January 19, 2004
Israeli Barrier – Mohammed Ghalayini
Israeli PM Ariel Sharon has decided to challenge the authority of the International Court of Justice to rule on the legality of the separation barrier being built by Israel on the Occupied West Bank. Mohammed Ghalayini reports from Gaza.
The city of Seattle has agreed to pay $250,000 to 155 World Trade Organization protesters swept up in mass arrests in 1999. Mark Taylor-Canfield is with the Committee for Government Accountability – he says the settlement could have nationwide implications. The turning point in the lawsuit came when U.S. District Judge Marsha Pechman ruled that the mass arrest had violated the constitutional mandate that arrests be made only when police have probable cause to believe a crime has been committed.
Alcohol on the Pine Ridge Reservation? – Jim Kent
The Oglala Sioux tribal council has suggested legalizing the sale of alcohol on the Pine Ridge Reservation to help balance the tribe’s budget. Supporters of the move say it would not only bring money to the tribe, but would also provide jobs. Opponents cite the historically devastating impact alcohol has had on Native Americans as a reason to look at other options. Jim Kent has the story.
Ban on Headscarves Protested Worldwide – Zeenat Hansrod
Thousands marched this weekend in France protesting a bill that will ban headscarves worn by Muslims attending State schools. Scores of Muslim women and girls demonstrated around the world echoing the protests of the French Muslims. From Paris, Zeenat Hansrod has more.
Iowa Caucus is Close (3:31)
Tonight Iowans will be heading to their precincts to discuss and debate who will be their Democratic presidential candidate. Some polls are predicting a close finish between four of the candidates — Representative Richard Gephardt, Senators John Kerry and John Edwards, and former Governor Howard Dean. Senator Joe Lieberman and former General Wesley Clark are not participating in the Iowa caucus. Though Washington DC cast the first ballots a week and a half ago, Iowa will be the first state in choosing a presidential candidate to be recognized by the Democratic National Committee. Meanwhile, as tens of thousands of Iraqis march for their own elections, FSRN DC Editor Mitch Jesserich looks at what the candidates propose to do with continuing U.S. occupation of Iraq.
Sneaky Bush Appointment of Far-Right Judge (1:15)
In what was described as an extraordinary step, some critics even calling it “sneaky”, late Friday President Bush named Charles Pickering Sr. to the 5th Circuit Court of Appeals as a Congressional recess appointment. Deepa Fernandes reports.
Congress to Vote on 40 Hour Work Week (2:58)
Lawmakers return to Capitol Hill tomorrow, and the first order of business for Senators is an omnibus spending bill that, among other things, will determine the future of the forty-hour work week for millions of Americans. The bill, which has already passed through the House of Representatives, no longer includes protections against new Labor Department regulations that would end overtime pay rights for a range of professions – everyone from IT and clerical workers to journalists, engineers, nurses, firefighters, and more. John Hamilton has the story from Washington DC.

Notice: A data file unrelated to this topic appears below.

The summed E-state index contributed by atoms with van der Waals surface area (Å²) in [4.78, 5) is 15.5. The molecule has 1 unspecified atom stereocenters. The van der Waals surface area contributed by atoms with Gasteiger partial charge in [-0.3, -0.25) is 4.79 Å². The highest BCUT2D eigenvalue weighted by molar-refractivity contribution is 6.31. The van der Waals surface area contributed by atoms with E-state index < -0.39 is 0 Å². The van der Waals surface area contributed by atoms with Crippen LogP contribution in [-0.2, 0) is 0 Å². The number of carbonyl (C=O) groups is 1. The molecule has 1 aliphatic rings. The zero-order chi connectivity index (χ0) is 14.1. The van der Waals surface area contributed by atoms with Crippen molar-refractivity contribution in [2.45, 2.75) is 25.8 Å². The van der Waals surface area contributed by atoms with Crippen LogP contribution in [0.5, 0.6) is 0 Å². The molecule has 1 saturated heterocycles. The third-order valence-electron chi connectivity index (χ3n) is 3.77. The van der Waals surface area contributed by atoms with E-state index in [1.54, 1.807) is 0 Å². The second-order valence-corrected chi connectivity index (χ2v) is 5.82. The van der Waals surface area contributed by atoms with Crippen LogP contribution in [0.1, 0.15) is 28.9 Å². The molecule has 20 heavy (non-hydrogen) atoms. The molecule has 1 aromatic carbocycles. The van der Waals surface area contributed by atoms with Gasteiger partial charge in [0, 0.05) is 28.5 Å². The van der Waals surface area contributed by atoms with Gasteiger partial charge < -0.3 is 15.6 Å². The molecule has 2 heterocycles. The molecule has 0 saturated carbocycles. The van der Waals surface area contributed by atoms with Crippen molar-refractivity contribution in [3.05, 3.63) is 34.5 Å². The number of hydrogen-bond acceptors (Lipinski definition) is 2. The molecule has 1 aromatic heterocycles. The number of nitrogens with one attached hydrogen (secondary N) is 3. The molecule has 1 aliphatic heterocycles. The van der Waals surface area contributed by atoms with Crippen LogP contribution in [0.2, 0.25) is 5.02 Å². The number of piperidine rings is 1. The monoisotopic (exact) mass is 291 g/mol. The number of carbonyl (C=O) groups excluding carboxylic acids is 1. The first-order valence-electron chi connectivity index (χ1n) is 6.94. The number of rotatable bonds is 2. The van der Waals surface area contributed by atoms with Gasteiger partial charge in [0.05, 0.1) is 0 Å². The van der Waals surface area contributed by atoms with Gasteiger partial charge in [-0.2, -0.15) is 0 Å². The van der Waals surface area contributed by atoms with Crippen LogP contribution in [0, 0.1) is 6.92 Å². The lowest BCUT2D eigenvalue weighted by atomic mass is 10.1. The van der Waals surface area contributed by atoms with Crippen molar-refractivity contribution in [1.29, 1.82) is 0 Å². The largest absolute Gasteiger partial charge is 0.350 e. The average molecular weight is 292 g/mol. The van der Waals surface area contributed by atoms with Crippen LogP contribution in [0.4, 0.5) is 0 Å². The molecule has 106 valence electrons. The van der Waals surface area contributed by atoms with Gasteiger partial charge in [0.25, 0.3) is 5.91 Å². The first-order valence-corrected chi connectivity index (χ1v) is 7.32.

US asks UN to Approve Hand-Picked Iraqi Leadership (3:23)
The future of Iraq was the subject of closed-door talks at the United Nations today between Secretary-General Kofi Annan, American administrator Paul Bremer and members of the U.S.-appointed Iraqi governing council. Meanwhile, tens of thousands of Iraqis marched through Baghdad today demanding elections to choose a sovereign government. The Bush Administration is said to be considering political concessions in return for UN help in transferring power to a hand-picked Iraqi legislature. Susan Wood reports from the UN.
WSF Day 4 – Focus on Afghanistan (2:45)
The 4th annual World Social Forum has been an opportunity for Afghan civil society organizations and government officials to participate for the first time. Over the weekend, WSF participants in the Indian city of Mumbai heard that years of conflict have hampered a speedy reconstruction and reconciliation process. Afghan delegates at the WSF said their country needed peace more than democracy, and as our correspondent Binu Alex reports from Mumbai, the delegates made it clear that they are more concerned about the future of Afghan women and children than the new buildings coming up in Kabul.
MLK Part 1: MLK Remembered in Venezuela (2:59)
Today a national holiday was observed to commemorate the birthday of the late Dr. Martin Luther King Jr. He would have been 75. The country of Venezuela also marked the birthday of the civil rights leader by opening a school in the name of Dr. King and receiving a delegation of African American activists from the TransAfrica Forum to learn about the struggle for freedom and equality in the US. As FSRN correspondent Greg Wilpert reports, the Martin Luther King delegates are seeing first hand how the policies of country’s president, Hugo Chavez, have benefited Venezuela’s poor.
MLK Part 2: Police Killings in Austin (3:15)
Austin’s celebration of the birthday of Dr. Martin Luther King Jr. is mixed with outrage, especially in the black community. Over a span of 13 months, 3 white law enforcement officers have shot and killed 3 African Americans and a judge dismissed the only police indictment last Thursday. Community leaders fault the DA’s office and point out deep racial divides in the city. Stacy Pettigrew reports from Austin.